Lynda Barry is not afraid to show herself on the page. Her alter-ego characters, like Marlys and the nearsighted sock monkey and Sea-Ma remind me of all the things we are to ourselves and the people in our lives. It’s a good reminder if you want to be the funk queen of the universe, start looking at the characters you’re bringing to the page.
Matt Groening, creator of The Simpsons, dedicated one of his Life in Hell collections to Lynda Barry. I was only just getting into Life in Hell and had no idea who Lynda Barry was, but if she was the funk queen of the universe, I had to see for myself. I found her in Marlys, her terrific semi-autobiographical comic, and years later as a student, I found her again in What It Is, her creative writing text/art book.
Barry describes a lot of ways to get those images into words, just like every creative writing textbook you’ve been assigned. What it Is is different. Every page of the book is a collage, with layers of color and images and words – handwritten, typed, cut from magazines and encyclopedias.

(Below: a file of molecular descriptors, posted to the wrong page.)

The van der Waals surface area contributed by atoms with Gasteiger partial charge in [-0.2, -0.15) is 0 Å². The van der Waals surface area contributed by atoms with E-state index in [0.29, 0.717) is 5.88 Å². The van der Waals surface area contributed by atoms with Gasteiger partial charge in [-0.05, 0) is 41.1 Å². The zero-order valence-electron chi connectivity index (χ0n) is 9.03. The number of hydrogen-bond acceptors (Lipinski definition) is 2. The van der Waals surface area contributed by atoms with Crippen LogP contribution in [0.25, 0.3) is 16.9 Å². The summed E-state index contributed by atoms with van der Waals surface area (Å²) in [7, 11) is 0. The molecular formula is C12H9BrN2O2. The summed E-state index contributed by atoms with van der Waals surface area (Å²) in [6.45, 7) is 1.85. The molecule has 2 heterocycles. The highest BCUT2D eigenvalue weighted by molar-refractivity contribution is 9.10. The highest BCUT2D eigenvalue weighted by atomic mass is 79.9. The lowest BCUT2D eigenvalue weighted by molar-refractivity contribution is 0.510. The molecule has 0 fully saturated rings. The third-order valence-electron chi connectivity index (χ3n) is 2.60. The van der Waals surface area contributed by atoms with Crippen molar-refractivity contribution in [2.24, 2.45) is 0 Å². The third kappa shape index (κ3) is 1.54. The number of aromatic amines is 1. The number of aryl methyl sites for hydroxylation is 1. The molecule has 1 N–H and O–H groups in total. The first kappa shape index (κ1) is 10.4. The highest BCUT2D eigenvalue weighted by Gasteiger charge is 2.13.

At some point, stop reading the book for the exercises and start looking at the art as a way to leave words behind for a while. Lie on your back with the book overhead and turn it around so you can look at the images and words from a different angle and see if there’s something different in where they come together.
If you’re in a writing program, you may or may not hear much about the Process. If for Barry an image is “the formless thing which gives things form,” then the Process is the formless thing that moves you to write and, in a lot of cases, the thing that shuts your writing down. The book includes an illustrated story of how Barry became an artist, with all the doubts and fears that push writers to the sidelines. You’ll recognize yourself in her pages, and from there you can find your own images to keep writing.
Meet the blogger:
Elaine Kenny has worked as a paralegal, wedding officiant, tarot card reader, and a bartender before becoming a student. She attends Hamline University, working toward a BFA in Creative Writing.